Samuel F. B. Morse, His Letters and Journals eBook

This eBook from the Gutenberg Project consists of approximately 491 pages of information about Samuel F. B. Morse, His Letters and Journals.

On June 3, Morse made his report to the Honorable McClintock Young, who was then Secretary of the Treasury ad interim.  It was with great satisfaction that he was able to say:  “Of the appropriation made there will remain in the Treasury, after the settlement of outstanding accounts, about $3500, which may be needed for contingent liabilities and for sustaining the line already constructed, until provision by law shall be made for such an organization of a telegraphic department or bureau as shall enable the Telegraph at least to support itself, if not to become a profitable source of revenue to the Government.”

In the course of this report mention is also made of the following interesting incidents:—­

“In regard to the utility of the Telegraph, time alone can determine and develop the whole capacity for good of so perfect a system.  In the few days of its infancy it has already casually shown its usefulness in the relief, in various ways, of the anxieties of thousands; and, when such a sure means of relief is available to the public at large, the amount of its usefulness becomes incalculable.  An instance or two will best illustrate this quality of the Telegraph.

“A family in Washington was thrown into great distress by a rumor that one of its members had met with a violent death in Baltimore the evening before.  Several hours must have elapsed ere their state of suspense could be relieved by the ordinary means of conveyance.  A note was dispatched to the telegraph rooms at the Capitol requesting to have inquiry made at Baltimore.  The messenger had occasion to wait but ten minutes when the proper inquiry was made at Baltimore, and the answer returned that the rumor was without foundation.  Thus was a worthy family relieved immediately from a state of distressing suspense.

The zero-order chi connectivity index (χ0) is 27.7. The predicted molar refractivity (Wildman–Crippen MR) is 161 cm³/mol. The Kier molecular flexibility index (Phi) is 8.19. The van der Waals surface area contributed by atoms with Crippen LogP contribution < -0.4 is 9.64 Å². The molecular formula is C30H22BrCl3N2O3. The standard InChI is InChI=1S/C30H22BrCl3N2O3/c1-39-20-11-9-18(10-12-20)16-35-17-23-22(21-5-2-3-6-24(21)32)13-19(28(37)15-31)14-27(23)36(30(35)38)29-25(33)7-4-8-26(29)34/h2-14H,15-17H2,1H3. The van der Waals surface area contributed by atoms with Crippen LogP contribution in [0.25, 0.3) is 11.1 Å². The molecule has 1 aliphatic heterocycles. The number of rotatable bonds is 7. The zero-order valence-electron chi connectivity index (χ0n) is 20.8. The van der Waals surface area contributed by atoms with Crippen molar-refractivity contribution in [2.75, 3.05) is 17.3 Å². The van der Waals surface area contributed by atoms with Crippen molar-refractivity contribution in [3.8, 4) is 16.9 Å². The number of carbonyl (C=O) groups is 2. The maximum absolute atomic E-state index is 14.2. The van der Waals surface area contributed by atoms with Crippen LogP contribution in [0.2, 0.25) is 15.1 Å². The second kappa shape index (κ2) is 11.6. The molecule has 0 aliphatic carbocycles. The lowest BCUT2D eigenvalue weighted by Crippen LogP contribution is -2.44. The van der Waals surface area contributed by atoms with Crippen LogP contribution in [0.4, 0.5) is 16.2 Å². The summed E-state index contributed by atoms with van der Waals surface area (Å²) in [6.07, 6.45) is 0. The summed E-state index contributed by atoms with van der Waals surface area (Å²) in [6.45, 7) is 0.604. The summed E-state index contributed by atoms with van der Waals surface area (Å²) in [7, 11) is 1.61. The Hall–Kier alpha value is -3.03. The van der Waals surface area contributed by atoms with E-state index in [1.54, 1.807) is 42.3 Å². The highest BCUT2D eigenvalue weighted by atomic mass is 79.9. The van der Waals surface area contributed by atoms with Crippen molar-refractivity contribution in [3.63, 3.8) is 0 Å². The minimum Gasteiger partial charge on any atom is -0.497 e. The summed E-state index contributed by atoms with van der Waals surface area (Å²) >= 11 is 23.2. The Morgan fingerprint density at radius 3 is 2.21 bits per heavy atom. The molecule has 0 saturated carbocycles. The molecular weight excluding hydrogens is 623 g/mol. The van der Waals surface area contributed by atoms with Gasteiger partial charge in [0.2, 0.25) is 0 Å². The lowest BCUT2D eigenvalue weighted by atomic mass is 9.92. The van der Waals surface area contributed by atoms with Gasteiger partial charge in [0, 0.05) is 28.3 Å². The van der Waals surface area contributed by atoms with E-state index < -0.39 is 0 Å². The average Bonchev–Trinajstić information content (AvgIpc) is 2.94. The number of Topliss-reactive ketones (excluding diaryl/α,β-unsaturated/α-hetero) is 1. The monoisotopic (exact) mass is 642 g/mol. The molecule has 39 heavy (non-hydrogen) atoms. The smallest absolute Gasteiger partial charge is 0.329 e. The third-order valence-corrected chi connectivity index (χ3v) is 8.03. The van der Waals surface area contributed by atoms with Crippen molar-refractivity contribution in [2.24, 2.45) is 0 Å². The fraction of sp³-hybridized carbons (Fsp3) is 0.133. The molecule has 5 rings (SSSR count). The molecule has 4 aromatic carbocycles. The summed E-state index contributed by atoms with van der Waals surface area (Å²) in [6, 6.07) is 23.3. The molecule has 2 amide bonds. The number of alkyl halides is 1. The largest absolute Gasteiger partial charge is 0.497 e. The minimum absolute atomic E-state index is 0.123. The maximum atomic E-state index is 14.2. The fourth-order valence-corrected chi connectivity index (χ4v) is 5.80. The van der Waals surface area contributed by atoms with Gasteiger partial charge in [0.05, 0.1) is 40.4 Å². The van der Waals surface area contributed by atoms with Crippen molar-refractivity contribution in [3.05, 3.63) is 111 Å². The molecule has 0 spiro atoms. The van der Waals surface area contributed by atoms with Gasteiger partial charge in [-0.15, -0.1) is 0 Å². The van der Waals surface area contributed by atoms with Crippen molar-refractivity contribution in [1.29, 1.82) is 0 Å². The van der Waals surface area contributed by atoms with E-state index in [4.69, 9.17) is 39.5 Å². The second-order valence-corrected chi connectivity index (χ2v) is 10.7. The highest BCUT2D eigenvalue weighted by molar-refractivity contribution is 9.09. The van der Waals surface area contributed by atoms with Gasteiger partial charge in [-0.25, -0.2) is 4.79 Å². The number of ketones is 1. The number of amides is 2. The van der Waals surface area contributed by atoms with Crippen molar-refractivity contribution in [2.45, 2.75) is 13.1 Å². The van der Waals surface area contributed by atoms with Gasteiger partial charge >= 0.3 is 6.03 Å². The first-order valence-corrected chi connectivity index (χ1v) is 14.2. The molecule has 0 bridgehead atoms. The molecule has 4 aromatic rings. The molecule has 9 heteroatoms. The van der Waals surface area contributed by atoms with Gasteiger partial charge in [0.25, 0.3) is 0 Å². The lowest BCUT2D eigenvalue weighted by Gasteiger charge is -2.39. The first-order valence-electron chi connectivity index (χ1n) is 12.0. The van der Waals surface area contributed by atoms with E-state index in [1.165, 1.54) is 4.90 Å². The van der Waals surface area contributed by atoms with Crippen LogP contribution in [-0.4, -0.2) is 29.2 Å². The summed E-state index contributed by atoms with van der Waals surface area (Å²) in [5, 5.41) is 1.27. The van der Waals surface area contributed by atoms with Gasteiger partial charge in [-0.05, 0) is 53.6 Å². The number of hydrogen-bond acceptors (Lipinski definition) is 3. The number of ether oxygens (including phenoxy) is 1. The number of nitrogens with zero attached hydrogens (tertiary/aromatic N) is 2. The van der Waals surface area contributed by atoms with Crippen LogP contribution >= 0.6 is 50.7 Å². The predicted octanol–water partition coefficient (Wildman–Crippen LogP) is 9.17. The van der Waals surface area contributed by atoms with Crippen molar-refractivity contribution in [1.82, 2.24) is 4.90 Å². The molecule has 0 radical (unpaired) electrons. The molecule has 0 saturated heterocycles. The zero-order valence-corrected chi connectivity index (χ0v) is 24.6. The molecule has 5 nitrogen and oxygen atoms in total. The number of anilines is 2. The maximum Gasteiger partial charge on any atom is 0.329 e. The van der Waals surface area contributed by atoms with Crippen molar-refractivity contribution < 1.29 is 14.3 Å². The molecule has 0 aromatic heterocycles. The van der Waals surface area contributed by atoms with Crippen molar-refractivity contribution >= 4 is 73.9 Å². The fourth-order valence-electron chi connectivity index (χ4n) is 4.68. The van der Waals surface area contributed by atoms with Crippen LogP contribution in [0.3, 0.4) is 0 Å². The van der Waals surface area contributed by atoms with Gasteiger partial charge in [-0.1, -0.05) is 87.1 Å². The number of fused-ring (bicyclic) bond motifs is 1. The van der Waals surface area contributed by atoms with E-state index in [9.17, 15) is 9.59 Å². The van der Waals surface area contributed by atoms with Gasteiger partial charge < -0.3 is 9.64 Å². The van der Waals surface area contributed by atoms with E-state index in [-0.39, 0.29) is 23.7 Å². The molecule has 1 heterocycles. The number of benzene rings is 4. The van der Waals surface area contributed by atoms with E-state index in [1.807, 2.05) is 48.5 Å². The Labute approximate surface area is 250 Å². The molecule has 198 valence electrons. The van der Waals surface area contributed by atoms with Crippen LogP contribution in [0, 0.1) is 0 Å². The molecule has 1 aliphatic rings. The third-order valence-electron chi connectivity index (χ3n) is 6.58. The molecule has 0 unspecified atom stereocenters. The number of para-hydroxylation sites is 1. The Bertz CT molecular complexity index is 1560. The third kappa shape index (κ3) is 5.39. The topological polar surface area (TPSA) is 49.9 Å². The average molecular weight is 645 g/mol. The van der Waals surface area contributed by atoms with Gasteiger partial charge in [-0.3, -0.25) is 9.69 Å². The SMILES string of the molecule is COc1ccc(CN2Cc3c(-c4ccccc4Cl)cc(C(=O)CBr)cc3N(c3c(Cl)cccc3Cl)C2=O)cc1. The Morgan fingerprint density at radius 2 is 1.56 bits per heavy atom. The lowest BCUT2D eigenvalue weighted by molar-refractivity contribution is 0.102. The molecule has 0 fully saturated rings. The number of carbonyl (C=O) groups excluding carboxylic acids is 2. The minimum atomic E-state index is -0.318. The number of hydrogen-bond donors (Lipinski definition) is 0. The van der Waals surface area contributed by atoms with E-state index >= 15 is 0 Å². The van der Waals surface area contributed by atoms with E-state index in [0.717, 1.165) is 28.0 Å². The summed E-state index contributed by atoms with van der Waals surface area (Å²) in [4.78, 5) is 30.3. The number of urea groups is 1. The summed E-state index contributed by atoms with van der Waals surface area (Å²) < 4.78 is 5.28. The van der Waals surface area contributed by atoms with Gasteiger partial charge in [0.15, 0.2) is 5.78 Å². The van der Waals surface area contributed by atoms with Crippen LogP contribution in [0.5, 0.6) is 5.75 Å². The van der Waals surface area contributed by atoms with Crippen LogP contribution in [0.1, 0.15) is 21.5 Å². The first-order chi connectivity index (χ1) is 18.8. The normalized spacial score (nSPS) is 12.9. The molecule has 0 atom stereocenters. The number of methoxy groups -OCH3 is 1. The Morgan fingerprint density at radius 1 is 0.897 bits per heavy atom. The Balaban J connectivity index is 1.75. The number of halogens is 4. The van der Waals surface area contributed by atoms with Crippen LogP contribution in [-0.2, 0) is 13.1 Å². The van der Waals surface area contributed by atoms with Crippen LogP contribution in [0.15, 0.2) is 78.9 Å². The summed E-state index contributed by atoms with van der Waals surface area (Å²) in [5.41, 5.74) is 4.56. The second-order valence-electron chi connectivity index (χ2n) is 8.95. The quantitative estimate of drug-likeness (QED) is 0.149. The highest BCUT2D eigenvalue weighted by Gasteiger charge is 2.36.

“An inquiry from a person in Baltimore, holding the check of a gentleman in Washington upon the Bank of Washington, was sent by telegraph to ascertain if the gentleman in question had funds in that bank.  A messenger was instantly dispatched from the Capitol who returned in a few minutes with an affirmative answer, which was returned to Baltimore instantly, thus establishing a confidence in a money arrangement which might have affected unfavorably (for many hours, at least) the business transactions of a man of good credit.

“Other cases might be given, but these are deemed sufficient to illustrate the point of utility, and to suggest to those who will reflect upon them thousands of cases in the public business, in commercial operations, and in private and social transactions, which establish beyond a doubt the immense advantages of such a speedy mode of conveying intelligence.”

While such instances of the use of the telegraph are but the commonplaces of to-day, we can imagine with what wonder they were regarded in 1844.

Morse then addressed a memorial to Congress, on the same day, referring to the report just quoted from, and then saying:—­

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